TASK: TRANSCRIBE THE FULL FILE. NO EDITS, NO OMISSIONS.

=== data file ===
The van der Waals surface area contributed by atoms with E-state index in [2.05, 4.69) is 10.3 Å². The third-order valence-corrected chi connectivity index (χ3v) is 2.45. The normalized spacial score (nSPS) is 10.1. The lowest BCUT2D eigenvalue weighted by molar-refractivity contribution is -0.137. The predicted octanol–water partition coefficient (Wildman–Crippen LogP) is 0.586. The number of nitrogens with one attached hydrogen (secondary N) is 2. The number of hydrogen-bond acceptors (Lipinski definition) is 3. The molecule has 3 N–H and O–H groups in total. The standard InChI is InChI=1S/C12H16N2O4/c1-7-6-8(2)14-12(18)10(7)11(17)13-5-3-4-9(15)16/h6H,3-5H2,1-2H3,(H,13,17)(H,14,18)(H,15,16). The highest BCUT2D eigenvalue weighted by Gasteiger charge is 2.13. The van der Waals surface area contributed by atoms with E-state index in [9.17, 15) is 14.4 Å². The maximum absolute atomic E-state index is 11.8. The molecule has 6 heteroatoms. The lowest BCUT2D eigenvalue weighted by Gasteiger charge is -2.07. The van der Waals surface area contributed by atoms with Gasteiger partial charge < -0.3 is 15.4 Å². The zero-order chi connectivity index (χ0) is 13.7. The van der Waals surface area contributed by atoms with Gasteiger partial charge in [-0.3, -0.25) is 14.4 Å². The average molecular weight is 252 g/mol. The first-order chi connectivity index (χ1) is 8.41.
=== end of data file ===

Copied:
The van der Waals surface area contributed by atoms with E-state index in [2.05, 4.69) is 10.3 Å². The third-order valence-corrected chi connectivity index (χ3v) is 2.45. The normalized spacial score (nSPS) is 10.1. The lowest BCUT2D eigenvalue weighted by molar-refractivity contribution is -0.137. The predicted octanol–water partition coefficient (Wildman–Crippen LogP) is 0.586. The number of nitrogens with one attached hydrogen (secondary N) is 2. The number of hydrogen-bond acceptors (Lipinski definition) is 3. The molecule has 3 N–H and O–H groups in total. The standard InChI is InChI=1S/C12H16N2O4/c1-7-6-8(2)14-12(18)10(7)11(17)13-5-3-4-9(15)16/h6H,3-5H2,1-2H3,(H,13,17)(H,14,18)(H,15,16). The highest BCUT2D eigenvalue weighted by Gasteiger charge is 2.13. The van der Waals surface area contributed by atoms with E-state index in [9.17, 15) is 14.4 Å². The maximum absolute atomic E-state index is 11.8. The molecule has 6 heteroatoms. The lowest BCUT2D eigenvalue weighted by Gasteiger charge is -2.07. The van der Waals surface area contributed by atoms with Gasteiger partial charge < -0.3 is 15.4 Å². The zero-order chi connectivity index (χ0) is 13.7. The van der Waals surface area contributed by atoms with Gasteiger partial charge in [-0.3, -0.25) is 14.4 Å². The average molecular weight is 252 g/mol. The first-order chi connectivity index (χ1) is 8.41.